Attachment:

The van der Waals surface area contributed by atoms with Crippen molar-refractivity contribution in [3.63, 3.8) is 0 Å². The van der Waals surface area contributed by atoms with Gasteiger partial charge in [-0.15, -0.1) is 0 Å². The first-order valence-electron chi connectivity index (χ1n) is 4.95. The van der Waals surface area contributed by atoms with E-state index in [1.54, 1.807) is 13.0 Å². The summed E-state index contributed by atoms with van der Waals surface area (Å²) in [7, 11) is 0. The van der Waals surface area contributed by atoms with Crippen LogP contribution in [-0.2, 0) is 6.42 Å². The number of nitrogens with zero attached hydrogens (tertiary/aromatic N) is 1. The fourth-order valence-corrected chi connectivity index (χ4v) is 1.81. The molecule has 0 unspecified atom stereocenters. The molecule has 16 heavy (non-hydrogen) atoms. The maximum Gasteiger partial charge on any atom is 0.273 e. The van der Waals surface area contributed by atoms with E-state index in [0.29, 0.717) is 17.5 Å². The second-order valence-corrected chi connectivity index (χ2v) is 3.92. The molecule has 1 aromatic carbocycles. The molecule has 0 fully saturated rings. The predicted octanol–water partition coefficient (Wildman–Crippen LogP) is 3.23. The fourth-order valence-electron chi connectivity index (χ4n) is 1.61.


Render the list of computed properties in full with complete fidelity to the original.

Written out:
The van der Waals surface area contributed by atoms with Crippen molar-refractivity contribution in [3.63, 3.8) is 0 Å². The van der Waals surface area contributed by atoms with Gasteiger partial charge in [-0.15, -0.1) is 0 Å². The first-order valence-electron chi connectivity index (χ1n) is 4.95. The van der Waals surface area contributed by atoms with E-state index in [1.54, 1.807) is 13.0 Å². The summed E-state index contributed by atoms with van der Waals surface area (Å²) in [7, 11) is 0. The van der Waals surface area contributed by atoms with Crippen LogP contribution in [-0.2, 0) is 6.42 Å². The number of nitrogens with zero attached hydrogens (tertiary/aromatic N) is 1. The fourth-order valence-corrected chi connectivity index (χ4v) is 1.81. The molecule has 0 unspecified atom stereocenters. The molecule has 16 heavy (non-hydrogen) atoms. The maximum Gasteiger partial charge on any atom is 0.273 e. The van der Waals surface area contributed by atoms with E-state index in [0.29, 0.717) is 17.5 Å². The second-order valence-corrected chi connectivity index (χ2v) is 3.92. The molecule has 1 aromatic carbocycles. The molecule has 0 fully saturated rings. The predicted octanol–water partition coefficient (Wildman–Crippen LogP) is 3.23. The fourth-order valence-electron chi connectivity index (χ4n) is 1.61.